Posts Tagged by state funds
|October 8, 2012||Posted by M. P. under Evaluation, Management, Philanthropy||
Regardless of the outcome of the upcoming election, the nonprofit social services sector – from mental health clinics to food banks – will still be challenged to meet an increased need with fewer resources and limited funding. Savvy nonprofits have already moved toward an evaluation culture, embracing logic models and short-and-long term impact data to illustrate why (and how) their programs work. Organizational innovation and unique program accomplishments are practically prerequisites for making a successful connection with alternate funding sources, including corporate partnerships, yet nonprofits are still struggling to identify and quantify their impact on clients, the community, and the overall condition they work to modify. Performance measurement, logic model and outcomes are not new or faddish terms, so why the hesitation?
The report, Tough Times, Creative Measures: What Will it Take to Help the Social Sector Embrace an Outcomes Culture? from the Urban Institute, came out of a Fall 2011 event that brought together leaders from the government, nonprofit, philanthropy, and business sectors to discuss the issue of data-driven management in social and human services and the challenges related to successfully utilizing a performance management system. Some of the challenges identified included,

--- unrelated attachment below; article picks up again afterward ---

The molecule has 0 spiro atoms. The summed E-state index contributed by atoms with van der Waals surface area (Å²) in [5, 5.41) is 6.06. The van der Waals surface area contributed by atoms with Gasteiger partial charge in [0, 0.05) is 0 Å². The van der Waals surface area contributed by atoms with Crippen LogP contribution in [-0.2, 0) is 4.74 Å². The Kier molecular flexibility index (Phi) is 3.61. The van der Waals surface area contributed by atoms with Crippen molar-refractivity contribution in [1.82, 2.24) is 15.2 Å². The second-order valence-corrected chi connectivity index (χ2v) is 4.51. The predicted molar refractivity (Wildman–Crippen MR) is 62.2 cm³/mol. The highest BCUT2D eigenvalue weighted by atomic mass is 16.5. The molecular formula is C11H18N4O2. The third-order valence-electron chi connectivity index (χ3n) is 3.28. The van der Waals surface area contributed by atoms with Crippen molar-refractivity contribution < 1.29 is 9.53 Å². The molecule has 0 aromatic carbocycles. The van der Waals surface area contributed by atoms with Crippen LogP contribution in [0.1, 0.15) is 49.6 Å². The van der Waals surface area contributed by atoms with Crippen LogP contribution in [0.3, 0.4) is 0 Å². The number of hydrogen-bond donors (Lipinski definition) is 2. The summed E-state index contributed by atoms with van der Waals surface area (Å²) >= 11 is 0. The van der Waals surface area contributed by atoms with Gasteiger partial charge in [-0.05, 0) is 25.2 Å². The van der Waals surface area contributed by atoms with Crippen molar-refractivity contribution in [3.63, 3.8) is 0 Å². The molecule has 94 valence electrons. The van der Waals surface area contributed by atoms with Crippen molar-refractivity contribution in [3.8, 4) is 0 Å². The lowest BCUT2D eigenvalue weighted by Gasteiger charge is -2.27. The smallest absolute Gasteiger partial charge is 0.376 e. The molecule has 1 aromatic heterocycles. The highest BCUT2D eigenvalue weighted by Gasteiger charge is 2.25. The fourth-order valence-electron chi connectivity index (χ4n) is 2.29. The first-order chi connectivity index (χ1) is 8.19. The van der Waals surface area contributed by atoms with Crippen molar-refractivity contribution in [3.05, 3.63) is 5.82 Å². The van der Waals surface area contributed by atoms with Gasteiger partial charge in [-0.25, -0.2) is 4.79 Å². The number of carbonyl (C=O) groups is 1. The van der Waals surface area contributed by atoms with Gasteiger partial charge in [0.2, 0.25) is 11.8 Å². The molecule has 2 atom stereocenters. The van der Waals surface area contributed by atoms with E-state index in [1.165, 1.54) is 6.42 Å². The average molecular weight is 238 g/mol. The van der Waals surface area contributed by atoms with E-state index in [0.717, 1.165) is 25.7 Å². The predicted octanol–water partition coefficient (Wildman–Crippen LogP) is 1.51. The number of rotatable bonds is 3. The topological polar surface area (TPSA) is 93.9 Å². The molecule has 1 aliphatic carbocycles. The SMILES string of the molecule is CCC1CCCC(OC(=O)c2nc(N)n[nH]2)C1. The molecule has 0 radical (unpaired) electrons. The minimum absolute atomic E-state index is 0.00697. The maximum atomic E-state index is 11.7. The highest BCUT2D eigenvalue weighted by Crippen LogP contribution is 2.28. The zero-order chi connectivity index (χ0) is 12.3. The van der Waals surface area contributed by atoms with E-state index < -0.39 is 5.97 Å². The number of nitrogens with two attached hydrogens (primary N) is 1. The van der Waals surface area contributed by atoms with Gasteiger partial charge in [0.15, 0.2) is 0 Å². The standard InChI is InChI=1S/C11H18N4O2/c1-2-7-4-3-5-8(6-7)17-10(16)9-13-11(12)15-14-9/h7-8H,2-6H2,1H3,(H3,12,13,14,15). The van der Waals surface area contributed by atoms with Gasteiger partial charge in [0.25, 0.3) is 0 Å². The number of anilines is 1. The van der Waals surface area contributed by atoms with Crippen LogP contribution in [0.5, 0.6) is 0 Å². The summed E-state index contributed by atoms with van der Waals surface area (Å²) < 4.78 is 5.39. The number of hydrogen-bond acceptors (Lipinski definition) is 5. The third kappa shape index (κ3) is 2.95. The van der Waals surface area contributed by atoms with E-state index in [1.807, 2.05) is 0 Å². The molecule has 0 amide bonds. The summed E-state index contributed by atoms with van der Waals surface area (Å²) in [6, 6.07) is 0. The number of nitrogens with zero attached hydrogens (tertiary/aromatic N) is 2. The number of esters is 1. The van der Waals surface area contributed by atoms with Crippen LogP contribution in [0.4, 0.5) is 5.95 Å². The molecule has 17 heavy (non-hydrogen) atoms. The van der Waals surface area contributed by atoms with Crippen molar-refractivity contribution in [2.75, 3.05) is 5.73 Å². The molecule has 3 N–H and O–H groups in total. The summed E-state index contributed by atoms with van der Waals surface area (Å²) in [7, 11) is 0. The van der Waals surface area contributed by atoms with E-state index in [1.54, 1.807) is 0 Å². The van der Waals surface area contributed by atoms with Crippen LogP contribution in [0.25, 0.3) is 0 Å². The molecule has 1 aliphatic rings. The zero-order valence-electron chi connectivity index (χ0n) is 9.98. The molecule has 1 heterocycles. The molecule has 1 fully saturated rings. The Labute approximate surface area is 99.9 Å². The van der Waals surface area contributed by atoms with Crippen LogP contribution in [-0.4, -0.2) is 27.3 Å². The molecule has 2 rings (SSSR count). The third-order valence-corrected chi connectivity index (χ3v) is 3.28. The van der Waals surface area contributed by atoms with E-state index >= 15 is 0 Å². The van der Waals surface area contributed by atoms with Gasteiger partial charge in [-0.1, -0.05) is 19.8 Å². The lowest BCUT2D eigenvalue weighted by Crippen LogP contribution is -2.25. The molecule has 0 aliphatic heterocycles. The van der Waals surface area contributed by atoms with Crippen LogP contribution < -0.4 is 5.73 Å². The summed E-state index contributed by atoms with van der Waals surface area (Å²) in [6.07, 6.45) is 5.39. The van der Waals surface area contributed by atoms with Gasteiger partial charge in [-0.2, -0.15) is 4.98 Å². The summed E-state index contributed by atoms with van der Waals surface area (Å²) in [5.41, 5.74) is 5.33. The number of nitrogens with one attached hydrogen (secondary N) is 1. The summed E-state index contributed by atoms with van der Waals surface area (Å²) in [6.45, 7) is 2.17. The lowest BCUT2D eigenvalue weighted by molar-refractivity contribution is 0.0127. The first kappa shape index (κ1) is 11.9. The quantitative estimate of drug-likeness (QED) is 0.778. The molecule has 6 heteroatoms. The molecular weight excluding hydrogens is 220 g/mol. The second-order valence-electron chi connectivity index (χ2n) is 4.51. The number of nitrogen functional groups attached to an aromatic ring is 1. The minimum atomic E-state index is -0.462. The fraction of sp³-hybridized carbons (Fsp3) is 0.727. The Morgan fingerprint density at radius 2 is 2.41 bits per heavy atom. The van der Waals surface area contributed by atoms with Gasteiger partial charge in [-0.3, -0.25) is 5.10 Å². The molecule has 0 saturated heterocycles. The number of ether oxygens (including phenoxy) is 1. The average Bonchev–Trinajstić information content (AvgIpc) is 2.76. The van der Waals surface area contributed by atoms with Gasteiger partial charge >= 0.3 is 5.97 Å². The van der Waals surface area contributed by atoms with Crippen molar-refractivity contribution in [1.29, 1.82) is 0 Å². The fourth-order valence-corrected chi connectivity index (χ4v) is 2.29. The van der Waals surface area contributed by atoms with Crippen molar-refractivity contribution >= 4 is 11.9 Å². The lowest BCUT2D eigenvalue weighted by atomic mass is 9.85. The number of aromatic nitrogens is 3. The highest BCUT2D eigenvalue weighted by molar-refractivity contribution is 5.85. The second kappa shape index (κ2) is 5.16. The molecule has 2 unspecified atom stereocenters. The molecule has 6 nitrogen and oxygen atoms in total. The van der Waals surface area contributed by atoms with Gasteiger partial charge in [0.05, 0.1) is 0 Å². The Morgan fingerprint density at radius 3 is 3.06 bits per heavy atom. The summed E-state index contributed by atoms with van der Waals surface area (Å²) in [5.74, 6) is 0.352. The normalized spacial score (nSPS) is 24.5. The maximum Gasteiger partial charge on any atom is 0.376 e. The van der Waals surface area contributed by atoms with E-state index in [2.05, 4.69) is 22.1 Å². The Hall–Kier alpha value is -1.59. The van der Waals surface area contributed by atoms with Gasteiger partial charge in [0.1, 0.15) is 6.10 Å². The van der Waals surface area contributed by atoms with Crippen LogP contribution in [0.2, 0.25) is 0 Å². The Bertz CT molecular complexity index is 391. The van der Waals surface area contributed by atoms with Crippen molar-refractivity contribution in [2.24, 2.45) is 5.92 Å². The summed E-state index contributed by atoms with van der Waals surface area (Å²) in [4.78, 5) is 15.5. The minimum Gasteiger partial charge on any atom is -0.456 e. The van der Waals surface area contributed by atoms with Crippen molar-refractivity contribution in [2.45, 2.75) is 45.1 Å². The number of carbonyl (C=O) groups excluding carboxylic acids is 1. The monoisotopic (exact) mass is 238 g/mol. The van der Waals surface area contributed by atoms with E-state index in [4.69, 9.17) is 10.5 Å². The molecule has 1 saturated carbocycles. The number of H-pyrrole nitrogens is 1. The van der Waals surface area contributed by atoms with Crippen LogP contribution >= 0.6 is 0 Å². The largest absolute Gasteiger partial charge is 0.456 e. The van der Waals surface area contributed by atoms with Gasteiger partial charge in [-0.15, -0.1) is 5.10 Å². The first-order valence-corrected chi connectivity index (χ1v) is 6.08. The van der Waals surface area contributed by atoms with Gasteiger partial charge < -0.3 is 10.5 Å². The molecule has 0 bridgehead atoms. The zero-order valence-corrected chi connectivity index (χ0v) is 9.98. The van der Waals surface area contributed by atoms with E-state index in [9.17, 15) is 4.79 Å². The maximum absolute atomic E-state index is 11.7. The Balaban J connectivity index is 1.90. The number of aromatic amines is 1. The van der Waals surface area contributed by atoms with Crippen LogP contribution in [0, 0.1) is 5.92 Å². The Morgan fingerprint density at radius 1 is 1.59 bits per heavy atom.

The difficulty of turning away from the organization’s immediate needs to plan and implement a measurement system. No matter how small the agency, the demands on the executive director’s time and talent are immense. Writing up an organization-wide evaluation strategy and implementation plan, including models, indicators, instruments, and data collection plans is an enormous amount of work – and I haven’t mentioned the pilot testing, analysis and reporting aspects. The role of director should be to communicate progress and needs with the board as they guide the agency through this kind of culture change, not create every step of the process.
The reality that sometimes the best outcomes may not be rewarded. Conspiracy theories and snarky excuses aside, well-crafted stories, high profile connections and nonprofits with missions or target audiences that are more interesting or appealing than your own may have an easier time selling their effectiveness. That said, incomplete or inaccurate information on program impact won’t help remedy the situation.